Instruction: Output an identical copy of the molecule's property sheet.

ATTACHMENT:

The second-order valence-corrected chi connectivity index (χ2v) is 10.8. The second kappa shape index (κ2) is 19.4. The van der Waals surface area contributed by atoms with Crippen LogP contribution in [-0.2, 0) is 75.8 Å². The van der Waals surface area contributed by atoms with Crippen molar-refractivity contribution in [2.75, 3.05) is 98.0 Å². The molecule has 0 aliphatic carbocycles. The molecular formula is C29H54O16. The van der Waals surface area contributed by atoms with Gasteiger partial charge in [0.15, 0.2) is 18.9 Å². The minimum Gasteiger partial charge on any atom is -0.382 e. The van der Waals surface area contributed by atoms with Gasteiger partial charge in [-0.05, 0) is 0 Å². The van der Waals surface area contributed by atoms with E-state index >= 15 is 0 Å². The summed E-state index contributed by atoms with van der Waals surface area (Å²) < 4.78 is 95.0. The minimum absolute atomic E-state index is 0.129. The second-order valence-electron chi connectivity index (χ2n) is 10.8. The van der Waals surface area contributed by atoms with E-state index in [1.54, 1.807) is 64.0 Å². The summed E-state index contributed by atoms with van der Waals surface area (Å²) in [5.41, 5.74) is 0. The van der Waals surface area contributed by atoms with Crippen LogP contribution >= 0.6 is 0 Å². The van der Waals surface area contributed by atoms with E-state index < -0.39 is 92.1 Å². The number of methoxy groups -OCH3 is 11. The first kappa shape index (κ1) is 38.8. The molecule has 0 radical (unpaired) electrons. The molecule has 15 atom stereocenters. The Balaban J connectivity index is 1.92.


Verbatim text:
The second-order valence-corrected chi connectivity index (χ2v) is 10.8. The second kappa shape index (κ2) is 19.4. The van der Waals surface area contributed by atoms with Crippen LogP contribution in [-0.2, 0) is 75.8 Å². The van der Waals surface area contributed by atoms with Crippen molar-refractivity contribution in [2.75, 3.05) is 98.0 Å². The molecule has 0 aliphatic carbocycles. The molecular formula is C29H54O16. The van der Waals surface area contributed by atoms with Gasteiger partial charge in [0.15, 0.2) is 18.9 Å². The minimum Gasteiger partial charge on any atom is -0.382 e. The van der Waals surface area contributed by atoms with Gasteiger partial charge in [-0.05, 0) is 0 Å². The van der Waals surface area contributed by atoms with E-state index >= 15 is 0 Å². The summed E-state index contributed by atoms with van der Waals surface area (Å²) < 4.78 is 95.0. The minimum absolute atomic E-state index is 0.129. The second-order valence-electron chi connectivity index (χ2n) is 10.8. The van der Waals surface area contributed by atoms with E-state index in [1.54, 1.807) is 64.0 Å². The summed E-state index contributed by atoms with van der Waals surface area (Å²) in [5.41, 5.74) is 0. The van der Waals surface area contributed by atoms with Crippen LogP contribution >= 0.6 is 0 Å². The van der Waals surface area contributed by atoms with E-state index < -0.39 is 92.1 Å². The number of methoxy groups -OCH3 is 11. The first kappa shape index (κ1) is 38.8. The molecule has 0 radical (unpaired) electrons. The molecule has 15 atom stereocenters. The Balaban J connectivity index is 1.92.